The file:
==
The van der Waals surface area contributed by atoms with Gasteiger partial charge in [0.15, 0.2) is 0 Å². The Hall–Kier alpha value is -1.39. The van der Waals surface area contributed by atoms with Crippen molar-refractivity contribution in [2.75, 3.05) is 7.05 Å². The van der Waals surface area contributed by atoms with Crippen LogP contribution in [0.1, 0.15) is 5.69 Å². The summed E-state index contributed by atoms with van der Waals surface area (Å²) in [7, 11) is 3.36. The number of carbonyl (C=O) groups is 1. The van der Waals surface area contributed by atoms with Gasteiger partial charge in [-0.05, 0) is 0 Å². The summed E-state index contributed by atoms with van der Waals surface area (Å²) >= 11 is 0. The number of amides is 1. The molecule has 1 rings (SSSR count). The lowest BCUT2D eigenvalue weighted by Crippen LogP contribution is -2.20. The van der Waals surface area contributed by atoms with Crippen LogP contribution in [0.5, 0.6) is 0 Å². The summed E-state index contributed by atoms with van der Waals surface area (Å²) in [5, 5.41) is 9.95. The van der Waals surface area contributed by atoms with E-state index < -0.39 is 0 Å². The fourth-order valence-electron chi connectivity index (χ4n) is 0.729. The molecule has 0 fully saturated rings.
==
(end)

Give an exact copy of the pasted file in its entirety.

The van der Waals surface area contributed by atoms with Gasteiger partial charge in [0.15, 0.2) is 0 Å². The Hall–Kier alpha value is -1.39. The van der Waals surface area contributed by atoms with Crippen molar-refractivity contribution in [2.75, 3.05) is 7.05 Å². The van der Waals surface area contributed by atoms with Crippen LogP contribution in [0.1, 0.15) is 5.69 Å². The summed E-state index contributed by atoms with van der Waals surface area (Å²) in [7, 11) is 3.36. The number of carbonyl (C=O) groups is 1. The van der Waals surface area contributed by atoms with Gasteiger partial charge in [-0.05, 0) is 0 Å². The summed E-state index contributed by atoms with van der Waals surface area (Å²) >= 11 is 0. The number of amides is 1. The molecule has 1 rings (SSSR count). The lowest BCUT2D eigenvalue weighted by Crippen LogP contribution is -2.20. The van der Waals surface area contributed by atoms with Crippen LogP contribution in [0.5, 0.6) is 0 Å². The summed E-state index contributed by atoms with van der Waals surface area (Å²) in [5, 5.41) is 9.95. The van der Waals surface area contributed by atoms with E-state index < -0.39 is 0 Å². The fourth-order valence-electron chi connectivity index (χ4n) is 0.729. The molecule has 0 fully saturated rings.